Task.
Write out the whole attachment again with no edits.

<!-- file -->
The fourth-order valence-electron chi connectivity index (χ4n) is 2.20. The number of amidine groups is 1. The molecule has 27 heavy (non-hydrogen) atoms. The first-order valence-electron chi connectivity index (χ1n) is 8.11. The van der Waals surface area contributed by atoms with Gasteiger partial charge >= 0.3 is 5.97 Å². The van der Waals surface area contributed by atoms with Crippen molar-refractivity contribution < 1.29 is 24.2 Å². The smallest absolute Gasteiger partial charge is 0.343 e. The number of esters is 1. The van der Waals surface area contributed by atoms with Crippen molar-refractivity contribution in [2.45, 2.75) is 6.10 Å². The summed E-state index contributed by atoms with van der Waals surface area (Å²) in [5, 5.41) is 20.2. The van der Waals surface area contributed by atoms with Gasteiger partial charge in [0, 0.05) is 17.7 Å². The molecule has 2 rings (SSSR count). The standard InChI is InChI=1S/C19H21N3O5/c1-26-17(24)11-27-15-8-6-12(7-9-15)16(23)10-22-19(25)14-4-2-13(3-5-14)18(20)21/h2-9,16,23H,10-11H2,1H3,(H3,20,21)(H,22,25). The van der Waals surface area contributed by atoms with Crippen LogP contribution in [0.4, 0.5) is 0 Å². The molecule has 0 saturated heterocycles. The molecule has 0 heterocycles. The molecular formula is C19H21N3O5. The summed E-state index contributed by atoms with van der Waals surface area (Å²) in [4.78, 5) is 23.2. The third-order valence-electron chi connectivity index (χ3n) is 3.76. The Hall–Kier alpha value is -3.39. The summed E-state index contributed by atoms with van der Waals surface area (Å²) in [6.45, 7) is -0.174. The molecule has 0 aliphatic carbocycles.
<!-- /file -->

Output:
The fourth-order valence-electron chi connectivity index (χ4n) is 2.20. The number of amidine groups is 1. The molecule has 27 heavy (non-hydrogen) atoms. The first-order valence-electron chi connectivity index (χ1n) is 8.11. The van der Waals surface area contributed by atoms with Gasteiger partial charge >= 0.3 is 5.97 Å². The van der Waals surface area contributed by atoms with Crippen molar-refractivity contribution < 1.29 is 24.2 Å². The smallest absolute Gasteiger partial charge is 0.343 e. The number of esters is 1. The van der Waals surface area contributed by atoms with Crippen molar-refractivity contribution in [2.45, 2.75) is 6.10 Å². The summed E-state index contributed by atoms with van der Waals surface area (Å²) in [5, 5.41) is 20.2. The van der Waals surface area contributed by atoms with Gasteiger partial charge in [0, 0.05) is 17.7 Å². The molecule has 2 rings (SSSR count). The standard InChI is InChI=1S/C19H21N3O5/c1-26-17(24)11-27-15-8-6-12(7-9-15)16(23)10-22-19(25)14-4-2-13(3-5-14)18(20)21/h2-9,16,23H,10-11H2,1H3,(H3,20,21)(H,22,25). The van der Waals surface area contributed by atoms with Crippen LogP contribution in [0.4, 0.5) is 0 Å². The molecule has 0 saturated heterocycles. The molecule has 0 heterocycles. The molecular formula is C19H21N3O5. The summed E-state index contributed by atoms with van der Waals surface area (Å²) in [4.78, 5) is 23.2. The third-order valence-electron chi connectivity index (χ3n) is 3.76. The Hall–Kier alpha value is -3.39. The summed E-state index contributed by atoms with van der Waals surface area (Å²) in [6.45, 7) is -0.174. The molecule has 0 aliphatic carbocycles.